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My very favorite motorcycle brand just so happens to be Triumph, and apparently I’m not alone in my affection for these venerable British bikes, as they do have quite the sizable following. So popular are Triumph bikes that every year they are featured and feted in an annual 4-day event at Neukirchen in Salzburg known as TriDays. This year’s motorcycle mayhem will take place between June 19-22, as part of the TriWeek event that also includes a ton of cool music acts and, this year, the wall of death. 

The TriDays event is the brainchild of another Triumph fan, Uli Bree. He pronounces the British brand’s name Tree-OOm-pf, and that is awesome. Last year’s TriDays, which was the 12th one running, attracted more the 25,000 like-minded folks, and a whole herd of cool bikes.

If like me you can’t seem to make it to Salzburg this Summer you can still get a taste of what it’s like from the copious videos that will most likely be taken and shared. And, if you want to get an idea of what TriDays are all about, check out this awesome video of the Rumble – or dirt scramble – from last year’s event. It’s all set to Little Lil by Jimmy Cornett and the Deadmen. And for more information about this year’s shindig, checkout Tridays.com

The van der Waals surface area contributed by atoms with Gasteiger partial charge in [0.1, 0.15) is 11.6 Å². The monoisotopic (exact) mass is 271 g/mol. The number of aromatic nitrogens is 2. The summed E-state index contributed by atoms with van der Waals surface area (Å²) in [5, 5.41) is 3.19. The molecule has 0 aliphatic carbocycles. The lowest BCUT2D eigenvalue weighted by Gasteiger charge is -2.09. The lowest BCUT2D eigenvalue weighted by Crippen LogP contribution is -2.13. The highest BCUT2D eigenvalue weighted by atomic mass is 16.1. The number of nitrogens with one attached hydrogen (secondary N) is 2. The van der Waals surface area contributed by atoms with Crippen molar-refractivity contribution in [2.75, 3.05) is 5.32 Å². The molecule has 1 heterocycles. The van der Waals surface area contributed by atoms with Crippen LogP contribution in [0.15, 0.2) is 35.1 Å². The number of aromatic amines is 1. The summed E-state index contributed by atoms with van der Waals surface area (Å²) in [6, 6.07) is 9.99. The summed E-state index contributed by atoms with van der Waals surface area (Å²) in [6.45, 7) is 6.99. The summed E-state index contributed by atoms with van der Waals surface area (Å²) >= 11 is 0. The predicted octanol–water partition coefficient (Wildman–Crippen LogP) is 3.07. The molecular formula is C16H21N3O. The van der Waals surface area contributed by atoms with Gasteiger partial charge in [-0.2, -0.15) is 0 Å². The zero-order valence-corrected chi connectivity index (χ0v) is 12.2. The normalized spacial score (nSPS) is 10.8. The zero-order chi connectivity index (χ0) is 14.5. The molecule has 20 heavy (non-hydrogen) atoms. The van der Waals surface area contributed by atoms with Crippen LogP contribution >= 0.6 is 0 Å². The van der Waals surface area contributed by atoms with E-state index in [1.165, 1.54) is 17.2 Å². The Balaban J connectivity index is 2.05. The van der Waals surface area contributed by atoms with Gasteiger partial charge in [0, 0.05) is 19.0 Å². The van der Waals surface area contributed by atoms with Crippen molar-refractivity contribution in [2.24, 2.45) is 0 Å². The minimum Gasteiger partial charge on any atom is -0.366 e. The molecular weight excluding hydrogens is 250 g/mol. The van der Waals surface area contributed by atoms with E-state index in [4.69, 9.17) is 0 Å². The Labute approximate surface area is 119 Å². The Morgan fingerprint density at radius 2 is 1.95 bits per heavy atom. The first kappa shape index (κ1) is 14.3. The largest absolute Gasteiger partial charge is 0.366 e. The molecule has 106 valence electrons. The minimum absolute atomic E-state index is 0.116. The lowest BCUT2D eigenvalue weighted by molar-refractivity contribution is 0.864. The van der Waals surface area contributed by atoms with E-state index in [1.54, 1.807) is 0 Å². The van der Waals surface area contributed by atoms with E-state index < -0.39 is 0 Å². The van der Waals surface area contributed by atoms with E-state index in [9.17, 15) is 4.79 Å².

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V.I.S.I.T.: DIY Hypermiler Shames Craig Vetter

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While driving across Kansas in the summer of 2012, we passed this eco-streamliner of questionable construction, wearing “Vetter Fuel Challenger” and homemade “136 MPG” declarations on its flimsy flanks. Since it’s impossible to know what motorcycle is underneath the duct-taped bodywork, I can’t say much more about this, but there are three more images after the jump. I just hope he hasn’t been guillotined by that piece at his throat.